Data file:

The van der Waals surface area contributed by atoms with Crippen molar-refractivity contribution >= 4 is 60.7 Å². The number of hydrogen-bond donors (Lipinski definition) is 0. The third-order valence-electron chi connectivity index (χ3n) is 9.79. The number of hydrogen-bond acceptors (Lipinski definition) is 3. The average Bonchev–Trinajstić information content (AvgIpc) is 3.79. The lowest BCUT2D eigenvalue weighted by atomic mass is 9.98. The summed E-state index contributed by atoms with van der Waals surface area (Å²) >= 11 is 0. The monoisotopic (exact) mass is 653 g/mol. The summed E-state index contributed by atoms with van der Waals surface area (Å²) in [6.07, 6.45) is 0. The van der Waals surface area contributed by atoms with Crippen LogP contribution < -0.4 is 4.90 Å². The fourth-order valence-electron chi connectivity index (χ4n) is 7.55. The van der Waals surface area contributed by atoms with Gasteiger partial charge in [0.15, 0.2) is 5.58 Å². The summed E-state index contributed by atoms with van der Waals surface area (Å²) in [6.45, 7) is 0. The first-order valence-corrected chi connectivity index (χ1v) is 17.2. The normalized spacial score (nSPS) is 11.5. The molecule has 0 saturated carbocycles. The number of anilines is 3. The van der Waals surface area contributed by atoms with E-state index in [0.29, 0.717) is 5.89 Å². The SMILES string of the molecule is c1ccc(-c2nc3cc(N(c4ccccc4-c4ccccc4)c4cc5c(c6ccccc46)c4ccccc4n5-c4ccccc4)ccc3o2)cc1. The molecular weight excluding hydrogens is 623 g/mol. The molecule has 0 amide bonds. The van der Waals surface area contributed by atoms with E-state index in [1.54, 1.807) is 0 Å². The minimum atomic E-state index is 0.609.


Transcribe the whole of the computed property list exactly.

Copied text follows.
The van der Waals surface area contributed by atoms with Crippen molar-refractivity contribution >= 4 is 60.7 Å². The number of hydrogen-bond donors (Lipinski definition) is 0. The third-order valence-electron chi connectivity index (χ3n) is 9.79. The number of hydrogen-bond acceptors (Lipinski definition) is 3. The average Bonchev–Trinajstić information content (AvgIpc) is 3.79. The lowest BCUT2D eigenvalue weighted by atomic mass is 9.98. The summed E-state index contributed by atoms with van der Waals surface area (Å²) >= 11 is 0. The monoisotopic (exact) mass is 653 g/mol. The summed E-state index contributed by atoms with van der Waals surface area (Å²) in [6.07, 6.45) is 0. The van der Waals surface area contributed by atoms with Crippen LogP contribution < -0.4 is 4.90 Å². The fourth-order valence-electron chi connectivity index (χ4n) is 7.55. The van der Waals surface area contributed by atoms with Gasteiger partial charge in [0.15, 0.2) is 5.58 Å². The summed E-state index contributed by atoms with van der Waals surface area (Å²) in [6.45, 7) is 0. The first-order valence-corrected chi connectivity index (χ1v) is 17.2. The normalized spacial score (nSPS) is 11.5. The molecule has 0 saturated carbocycles. The number of anilines is 3. The van der Waals surface area contributed by atoms with E-state index in [0.29, 0.717) is 5.89 Å². The SMILES string of the molecule is c1ccc(-c2nc3cc(N(c4ccccc4-c4ccccc4)c4cc5c(c6ccccc46)c4ccccc4n5-c4ccccc4)ccc3o2)cc1. The molecular weight excluding hydrogens is 623 g/mol. The molecule has 0 amide bonds. The van der Waals surface area contributed by atoms with E-state index in [1.54, 1.807) is 0 Å². The minimum atomic E-state index is 0.609.